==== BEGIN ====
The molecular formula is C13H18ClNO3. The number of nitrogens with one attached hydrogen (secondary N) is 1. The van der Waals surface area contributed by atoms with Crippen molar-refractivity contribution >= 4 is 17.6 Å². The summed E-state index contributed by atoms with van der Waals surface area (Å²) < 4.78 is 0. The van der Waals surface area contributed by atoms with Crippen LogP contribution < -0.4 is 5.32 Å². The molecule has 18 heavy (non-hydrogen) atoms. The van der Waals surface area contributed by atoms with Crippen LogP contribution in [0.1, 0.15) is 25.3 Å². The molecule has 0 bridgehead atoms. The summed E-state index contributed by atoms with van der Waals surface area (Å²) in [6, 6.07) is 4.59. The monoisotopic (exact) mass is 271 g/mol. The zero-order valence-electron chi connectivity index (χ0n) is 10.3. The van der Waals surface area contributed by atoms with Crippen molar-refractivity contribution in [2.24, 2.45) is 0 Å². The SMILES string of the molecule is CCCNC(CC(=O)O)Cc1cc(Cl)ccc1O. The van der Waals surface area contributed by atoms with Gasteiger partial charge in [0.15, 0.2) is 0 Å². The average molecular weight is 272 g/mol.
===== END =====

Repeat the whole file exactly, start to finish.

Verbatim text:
The molecular formula is C13H18ClNO3. The number of nitrogens with one attached hydrogen (secondary N) is 1. The van der Waals surface area contributed by atoms with Crippen molar-refractivity contribution >= 4 is 17.6 Å². The summed E-state index contributed by atoms with van der Waals surface area (Å²) < 4.78 is 0. The van der Waals surface area contributed by atoms with Crippen LogP contribution < -0.4 is 5.32 Å². The molecule has 18 heavy (non-hydrogen) atoms. The van der Waals surface area contributed by atoms with Crippen LogP contribution in [0.1, 0.15) is 25.3 Å². The molecule has 0 bridgehead atoms. The summed E-state index contributed by atoms with van der Waals surface area (Å²) in [6, 6.07) is 4.59. The monoisotopic (exact) mass is 271 g/mol. The zero-order valence-electron chi connectivity index (χ0n) is 10.3. The van der Waals surface area contributed by atoms with Crippen molar-refractivity contribution in [2.24, 2.45) is 0 Å². The SMILES string of the molecule is CCCNC(CC(=O)O)Cc1cc(Cl)ccc1O. The van der Waals surface area contributed by atoms with Gasteiger partial charge in [0.15, 0.2) is 0 Å². The average molecular weight is 272 g/mol.